To keep abreast with the fast changing technology, there is also a need to modify and develop competency-based curriculum for teacher training to be more responsive to the current trends of TVET and various industry requirements. In addition to practical and hands-on industrial exposure of TVET teachers, there is also a requirement for constant and regular staff-capacity building, provision of training programmes in the development and upgrading of teaching aids and materials, taking into consideration the provision of adequate and up-to-date TVET equipment and facilities according to the training needs of workshops and laboratories. To cater for the needs of the 21st century skills required by the industries, and to keep abreast with technology, TVET teaching environment should be equipped with new technology and improved internet connectivity, as this will make them aware of the new trends in teaching and technology across the region and beyond.

To answer the issue on the demand and supply of quality TVET teachers, there is a need for the TVET across Southeast Asia to come up with a policy that focuses on access to quality TVET teacher education. The creation of database of TVET experts in each member of SEAMEO will be useful source to find quality TVET teachers.

In addition, the call to develop an internationally accepted TVET teacher education standard framework for the region, such as the introduction of ASEAN TVET Quality Assurance and Qualification Reference Framework will ease the issue of TVET teachers’ mobility across the region as all TVET teachers would have met the same standard and quality for TVET teaching.

Other areas highlighted that need consideration are the need for a platform for the TVET teachers to voice their concerns, e.g. through the Southeast Asia Vocational Education Research Network (SEAVERN), Regional Cooperation Platform (RCP) that recently helped the initiation of Regional Association of Vocational Teacher Education in Southeast and East Asia (RAVTE), and Regional Cooperation of TVET (RECOVET). The introduction of the concept of greening TVET using e-learning and radio-learning teaching programs, and the introduction of a community of practice as a sort of model for continuous professional development, are some of the initiatives that are worth sharing.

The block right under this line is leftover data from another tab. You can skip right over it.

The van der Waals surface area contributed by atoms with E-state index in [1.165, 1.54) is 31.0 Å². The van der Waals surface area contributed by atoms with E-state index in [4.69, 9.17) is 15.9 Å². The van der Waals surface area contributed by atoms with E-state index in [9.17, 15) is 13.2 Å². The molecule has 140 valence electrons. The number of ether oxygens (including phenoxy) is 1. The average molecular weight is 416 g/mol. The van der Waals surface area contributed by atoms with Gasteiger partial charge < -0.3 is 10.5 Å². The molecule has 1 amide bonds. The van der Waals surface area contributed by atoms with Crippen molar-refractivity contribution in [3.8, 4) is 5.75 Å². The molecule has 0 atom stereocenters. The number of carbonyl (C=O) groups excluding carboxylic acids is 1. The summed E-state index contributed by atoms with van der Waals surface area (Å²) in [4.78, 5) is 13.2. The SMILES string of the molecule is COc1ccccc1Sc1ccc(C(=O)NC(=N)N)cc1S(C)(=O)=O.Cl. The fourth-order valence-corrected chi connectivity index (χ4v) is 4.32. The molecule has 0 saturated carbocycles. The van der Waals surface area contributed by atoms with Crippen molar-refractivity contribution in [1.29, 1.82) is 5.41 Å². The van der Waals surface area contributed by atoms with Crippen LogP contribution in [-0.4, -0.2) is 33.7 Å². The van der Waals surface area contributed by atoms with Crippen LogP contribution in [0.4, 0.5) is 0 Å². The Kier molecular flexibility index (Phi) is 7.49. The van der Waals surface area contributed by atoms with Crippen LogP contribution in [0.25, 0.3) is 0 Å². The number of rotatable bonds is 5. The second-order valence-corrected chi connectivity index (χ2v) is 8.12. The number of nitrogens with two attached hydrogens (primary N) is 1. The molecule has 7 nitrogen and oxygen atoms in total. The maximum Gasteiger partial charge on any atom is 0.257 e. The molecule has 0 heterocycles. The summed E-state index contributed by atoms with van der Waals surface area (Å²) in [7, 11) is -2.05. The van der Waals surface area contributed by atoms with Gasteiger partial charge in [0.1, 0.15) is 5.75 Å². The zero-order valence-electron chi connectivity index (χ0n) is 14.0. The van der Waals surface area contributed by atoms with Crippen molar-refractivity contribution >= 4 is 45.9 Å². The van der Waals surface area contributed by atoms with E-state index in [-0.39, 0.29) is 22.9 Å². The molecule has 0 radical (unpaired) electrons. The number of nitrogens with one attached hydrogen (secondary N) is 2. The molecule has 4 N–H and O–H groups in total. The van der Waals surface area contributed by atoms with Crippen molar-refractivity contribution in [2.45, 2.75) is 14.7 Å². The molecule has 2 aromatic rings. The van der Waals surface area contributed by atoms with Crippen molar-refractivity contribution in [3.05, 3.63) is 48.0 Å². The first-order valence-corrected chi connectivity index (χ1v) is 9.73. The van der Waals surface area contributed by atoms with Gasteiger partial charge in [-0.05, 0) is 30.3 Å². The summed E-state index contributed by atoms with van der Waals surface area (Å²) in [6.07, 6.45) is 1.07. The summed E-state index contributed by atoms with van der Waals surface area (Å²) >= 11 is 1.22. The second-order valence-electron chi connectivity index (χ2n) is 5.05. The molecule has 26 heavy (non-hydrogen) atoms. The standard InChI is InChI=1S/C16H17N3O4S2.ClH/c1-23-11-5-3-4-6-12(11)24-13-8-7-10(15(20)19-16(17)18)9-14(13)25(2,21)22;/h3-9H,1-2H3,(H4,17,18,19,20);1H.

There is a need to enhance pedagogical education with more distinctive nature of TVET or called TVET pedagogy by considering authentic teaching-learning whereby real industry working environment can be replicated in a school setting or by providing more opportunities to collaborate and utilize the workplace as a learning venue. Using a competency-based model and incorporating project and problem-based learning are timely now as the demand from industry for technical skills and transferable or employability skills is becoming more obvious and stringent. The adoption of vocational pedagogy coupled by the use of technology and 21st century skills, such as in PTCK Model in ITE Singapore is worth considering. In the area student assessment, considering the complexity of individual students and fast changing technology and industry demand, considering holistic and authentic assessment is advisable and appropriate in this era. This can be done by utilizing various assessment tools such as rubrics, portfolio assessment, and performance-based assessment where learning outcome becomes the focus of the assessment.

With concerted effort, support and collaboration from the various governing bodies of the Southeast Asian member-countries, various industries, and international organisations, it is envisaged that the TVET teacher education in Southeast Asia will catapult to a much higher level, benefitting various stakeholders of the TVET system across the region and beyond.